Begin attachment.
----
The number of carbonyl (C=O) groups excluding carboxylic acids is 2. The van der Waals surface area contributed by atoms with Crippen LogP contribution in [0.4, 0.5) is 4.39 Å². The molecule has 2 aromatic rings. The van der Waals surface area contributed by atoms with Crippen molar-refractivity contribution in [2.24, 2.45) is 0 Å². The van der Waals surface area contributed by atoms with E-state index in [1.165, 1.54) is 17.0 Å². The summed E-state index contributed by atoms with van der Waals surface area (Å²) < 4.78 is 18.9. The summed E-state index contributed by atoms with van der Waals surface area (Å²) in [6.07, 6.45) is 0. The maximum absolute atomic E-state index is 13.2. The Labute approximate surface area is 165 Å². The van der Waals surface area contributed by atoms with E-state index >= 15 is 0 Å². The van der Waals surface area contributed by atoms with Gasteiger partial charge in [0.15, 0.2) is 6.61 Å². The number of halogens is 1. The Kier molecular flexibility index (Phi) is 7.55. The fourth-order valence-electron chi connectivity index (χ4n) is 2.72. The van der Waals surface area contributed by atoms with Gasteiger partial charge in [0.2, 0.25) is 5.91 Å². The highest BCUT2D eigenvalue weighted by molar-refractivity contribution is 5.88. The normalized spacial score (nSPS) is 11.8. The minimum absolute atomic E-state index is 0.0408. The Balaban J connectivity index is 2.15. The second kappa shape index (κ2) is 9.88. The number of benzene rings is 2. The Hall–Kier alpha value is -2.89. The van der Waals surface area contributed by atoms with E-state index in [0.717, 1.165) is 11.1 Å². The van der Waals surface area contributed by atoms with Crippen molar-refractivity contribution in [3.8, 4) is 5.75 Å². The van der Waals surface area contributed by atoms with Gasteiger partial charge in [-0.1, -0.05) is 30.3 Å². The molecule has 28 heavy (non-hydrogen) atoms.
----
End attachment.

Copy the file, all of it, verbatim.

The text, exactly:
The number of carbonyl (C=O) groups excluding carboxylic acids is 2. The van der Waals surface area contributed by atoms with Crippen LogP contribution in [0.4, 0.5) is 4.39 Å². The molecule has 2 aromatic rings. The van der Waals surface area contributed by atoms with Crippen molar-refractivity contribution in [2.24, 2.45) is 0 Å². The van der Waals surface area contributed by atoms with E-state index in [1.165, 1.54) is 17.0 Å². The summed E-state index contributed by atoms with van der Waals surface area (Å²) < 4.78 is 18.9. The summed E-state index contributed by atoms with van der Waals surface area (Å²) in [6.07, 6.45) is 0. The maximum absolute atomic E-state index is 13.2. The Labute approximate surface area is 165 Å². The van der Waals surface area contributed by atoms with E-state index >= 15 is 0 Å². The van der Waals surface area contributed by atoms with Gasteiger partial charge in [0.15, 0.2) is 6.61 Å². The number of halogens is 1. The Kier molecular flexibility index (Phi) is 7.55. The fourth-order valence-electron chi connectivity index (χ4n) is 2.72. The van der Waals surface area contributed by atoms with Gasteiger partial charge in [0.2, 0.25) is 5.91 Å². The highest BCUT2D eigenvalue weighted by molar-refractivity contribution is 5.88. The normalized spacial score (nSPS) is 11.8. The minimum absolute atomic E-state index is 0.0408. The Balaban J connectivity index is 2.15. The second kappa shape index (κ2) is 9.88. The number of benzene rings is 2. The Hall–Kier alpha value is -2.89. The van der Waals surface area contributed by atoms with E-state index in [0.717, 1.165) is 11.1 Å². The van der Waals surface area contributed by atoms with Crippen molar-refractivity contribution in [3.8, 4) is 5.75 Å². The van der Waals surface area contributed by atoms with Gasteiger partial charge in [-0.1, -0.05) is 30.3 Å². The molecule has 28 heavy (non-hydrogen) atoms.